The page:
|Theatre World Awards
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Posted: May 21, 2012
by Ted Greenberg
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Los Angeles experiences Award Season in January and February while May and June, the end of the theatrical year, is the time in New York. Last week, I wrote about my wishes for Baba Brinkman at the Drama Desk Awards. Today, I take a look at the Theatre World Awards.
Since 1945, the Theatre World Awards have been presented “to six actors and six actresses for their significant debut performances in a Broadway or Off-Broadway production.” The actual ceremony — which is invite only — is one of the most joyous and engaging in the world. Why? Because every winner knows that he or she is receiving the award when they show up. There are no losers or artists vying for the same award.
Additionally, the awards are hosted by the genial and funny New York theatre critic Peter Filichia. Former Theatre Award winners, though, present the actual award to the winners, and tell very personal and engaging stories about working with or knowing the recipients. For example, two years ago, Vanessa Williams, who took home the trophy for her 1985 performance in Kiss of the Spider Woman, presented the award to her Ugly Betty co-star Michael Urie for his performance in The Temperamentals. Meryl Streep and her two daughters, Mamie Gummer and Grace Gummer, have all received the award as well.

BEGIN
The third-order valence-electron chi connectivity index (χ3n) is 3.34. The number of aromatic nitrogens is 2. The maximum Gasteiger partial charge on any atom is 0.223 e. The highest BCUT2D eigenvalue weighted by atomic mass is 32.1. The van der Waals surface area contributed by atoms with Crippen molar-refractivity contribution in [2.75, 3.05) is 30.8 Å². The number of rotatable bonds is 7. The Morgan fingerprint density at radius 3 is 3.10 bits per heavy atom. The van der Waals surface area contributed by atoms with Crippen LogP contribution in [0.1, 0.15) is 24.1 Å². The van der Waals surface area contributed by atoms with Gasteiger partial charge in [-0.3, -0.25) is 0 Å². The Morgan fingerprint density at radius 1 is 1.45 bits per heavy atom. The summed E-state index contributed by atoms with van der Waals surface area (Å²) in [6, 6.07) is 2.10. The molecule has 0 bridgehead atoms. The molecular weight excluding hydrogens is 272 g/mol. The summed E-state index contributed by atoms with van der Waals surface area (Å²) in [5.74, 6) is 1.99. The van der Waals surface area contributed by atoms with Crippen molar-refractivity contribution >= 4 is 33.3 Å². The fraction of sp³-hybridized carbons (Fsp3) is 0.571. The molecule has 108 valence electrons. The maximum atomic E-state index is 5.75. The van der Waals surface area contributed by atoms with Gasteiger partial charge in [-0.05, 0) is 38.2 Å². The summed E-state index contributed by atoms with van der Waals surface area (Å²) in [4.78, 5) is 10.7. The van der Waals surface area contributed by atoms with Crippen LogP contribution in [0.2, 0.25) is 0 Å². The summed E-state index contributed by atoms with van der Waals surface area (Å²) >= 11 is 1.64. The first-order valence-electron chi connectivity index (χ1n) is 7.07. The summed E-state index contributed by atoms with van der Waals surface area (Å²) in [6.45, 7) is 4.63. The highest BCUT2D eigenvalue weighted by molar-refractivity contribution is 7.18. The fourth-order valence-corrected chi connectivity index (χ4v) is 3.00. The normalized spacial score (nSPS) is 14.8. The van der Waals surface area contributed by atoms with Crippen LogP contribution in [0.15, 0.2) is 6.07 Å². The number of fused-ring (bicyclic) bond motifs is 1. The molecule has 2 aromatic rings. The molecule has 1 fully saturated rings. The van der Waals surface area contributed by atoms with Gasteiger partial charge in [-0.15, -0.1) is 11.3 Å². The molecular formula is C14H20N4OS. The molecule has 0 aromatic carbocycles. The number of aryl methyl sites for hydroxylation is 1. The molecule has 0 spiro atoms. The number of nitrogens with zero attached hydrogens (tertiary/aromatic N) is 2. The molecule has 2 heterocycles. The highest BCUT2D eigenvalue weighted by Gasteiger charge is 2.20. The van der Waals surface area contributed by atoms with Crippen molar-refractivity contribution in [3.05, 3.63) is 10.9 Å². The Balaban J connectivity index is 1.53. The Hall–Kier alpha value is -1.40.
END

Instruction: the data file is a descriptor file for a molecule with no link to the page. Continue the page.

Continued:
At this year’s ceremony, two performers stand out for me: Joaquina Kalukango (Hurt Village) and Hettienne Park (Seminar and The Intelligent Homosexual’s Guide to Capitalism & Socialism with a Key to the Scriptures). Kalukango was a standout in the high energy, incisive play about a Memphis housing project and its inhabitants right before its demolition. As a very young teenaged rapper named Cookie, Kalukango was the heart and soul of the play; her insightful observations packed both a comic and heartbreaking punch. She was world weary at 13. It was a beautiful performance, one that has also earned her a Drama Desk nomination for Outstanding Featured Actress in a Play.
Park was in two very different plays this season. I really enjoyed Seminar, which is Theresa Rebeck’s look at a writers group and its egomaniacal teacher. Alan Rickman starred in the play for most of its run, but I caught the superb Jeff Goldblum as the teacher. Park plays a woman who is willing to use whatever gifts she has to get ahead. Her comic timing was brilliant, and often, surprising.
Congratulations to Joaquina Kalukango and Hettienne Park for their Theatre World Awards. Both are well deserved.
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